Sri Ramanuja was led to this correct understanding of tattva-s and to the establishment of the greatness of Vedic texts by the writings of his preceptors – Sri Nathamuni and Sri Yamunacarya – the latter of whom is profusely quoted in Sribhashyam, Vedartha-sangraha and Geeta- bhashya. In Sri Rangaraja-stavam, Sri Parasara Bhattar says that even the Charuvakas, who deny authenticity to knowledge through anything other than sensory perception (pratyaksha) cannot but accept the Veda as pramana for, as Veda is uttered and heard, it reaches the mind through ears and definitely produces knowledge. There is no contradiction found to the

knowledge so obtained, either by pratyaksha or anumana. Thus, the authenticity of Veda becomes irrefutable (प्रत्यक्षा श्रुखिरर्मधीश्च न िर्ा दोषस्िदर्मिः पुनिः धर्ामधर्मपरावरेश्वरर्ुििः प्रत्यक्षबाध्यो न च ।). Also, he describes that the pramanya of epics and smritis is attributable to their being in accordance with the Vedic text. No work will be held as correct unless it is in tune with Veda. Sri Parasara Bhattar’s words in Sri Rangaraja-stavam explain this :- (वेदे कर्त्ामद्यभावाि् बलवखि खि नयैिः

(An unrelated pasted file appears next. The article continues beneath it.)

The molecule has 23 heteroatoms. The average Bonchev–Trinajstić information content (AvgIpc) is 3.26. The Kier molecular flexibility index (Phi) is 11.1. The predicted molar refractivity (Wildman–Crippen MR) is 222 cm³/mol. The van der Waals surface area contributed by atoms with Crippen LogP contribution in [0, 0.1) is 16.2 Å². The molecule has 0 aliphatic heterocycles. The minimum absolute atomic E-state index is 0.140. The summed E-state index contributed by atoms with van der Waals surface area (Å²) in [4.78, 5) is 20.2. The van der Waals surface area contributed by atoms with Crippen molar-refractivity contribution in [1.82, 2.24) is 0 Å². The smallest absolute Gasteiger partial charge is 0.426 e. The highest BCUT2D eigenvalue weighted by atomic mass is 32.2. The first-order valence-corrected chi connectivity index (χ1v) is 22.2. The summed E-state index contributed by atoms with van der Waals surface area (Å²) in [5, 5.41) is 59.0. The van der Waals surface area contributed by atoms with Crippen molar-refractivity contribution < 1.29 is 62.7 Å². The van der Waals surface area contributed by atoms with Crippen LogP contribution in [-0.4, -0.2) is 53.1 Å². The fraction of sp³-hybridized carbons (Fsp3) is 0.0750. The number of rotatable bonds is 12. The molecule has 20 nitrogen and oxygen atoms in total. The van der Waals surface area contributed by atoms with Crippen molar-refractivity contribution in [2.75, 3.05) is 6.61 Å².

त्वन्र्ुिे नीयर्ानेिन्र्ूलत्वेन र्ानं िददिरदखिलं जायिे रङ्गधार्न् । िस्र्ात्सांख्यं सयोगं सपशुपखिर्िं कु र्त्खचि् पाञ्चरार्त्ं सवमर्त्ैव प्रर्ार्ं िदददर्वगिं पञ्चर्ादेव वेदाि्१४॥). ॥

Even Kalidasa, the noted playwright in Sanskrit, who is renowned for his similes, has likened the subordination of dutiful wife to her husband, by the classic example of a wife following the footsteps of her husband, similar to the manner in which the smritis follow the Veda (श्रुिेररवार्ं स्र्ृखिरन्वगछछि्)in the olden days.

Sri Vedanta Desika, the acarya reputed as kavitarkikasimha, whose prodigious capacity is unparalleled in Sri Ramanuja’s school, has set at rest any argument against the Veda as a pramana in many of his works such as Paramata-bhangam, Nyaya-parisuddhi, Tatvamukta- kalapam, Sarvartha-siddhi, Adhikarana-saravali),Nyaya-siddhanjanam and so on. In Adhikarana-saravali, he has cleared all possible doubts about supremacy of Veda as a pramana. If Veda were nitya and the characters (Devatas) anitya, Veda will have anitya-samyoga,(contact of an anitya object which is objectionable) has been answered as untenable since the characters are pravaha nityas (perpetual succession). That a few passages have been named after specific sages and various portions seem to have been composed by various sages (like Kathaka, Visvamitra sukta, etc.), it is replied that those names and instances highlight those who first propagated those specific portions (प्रवचनखनयििः).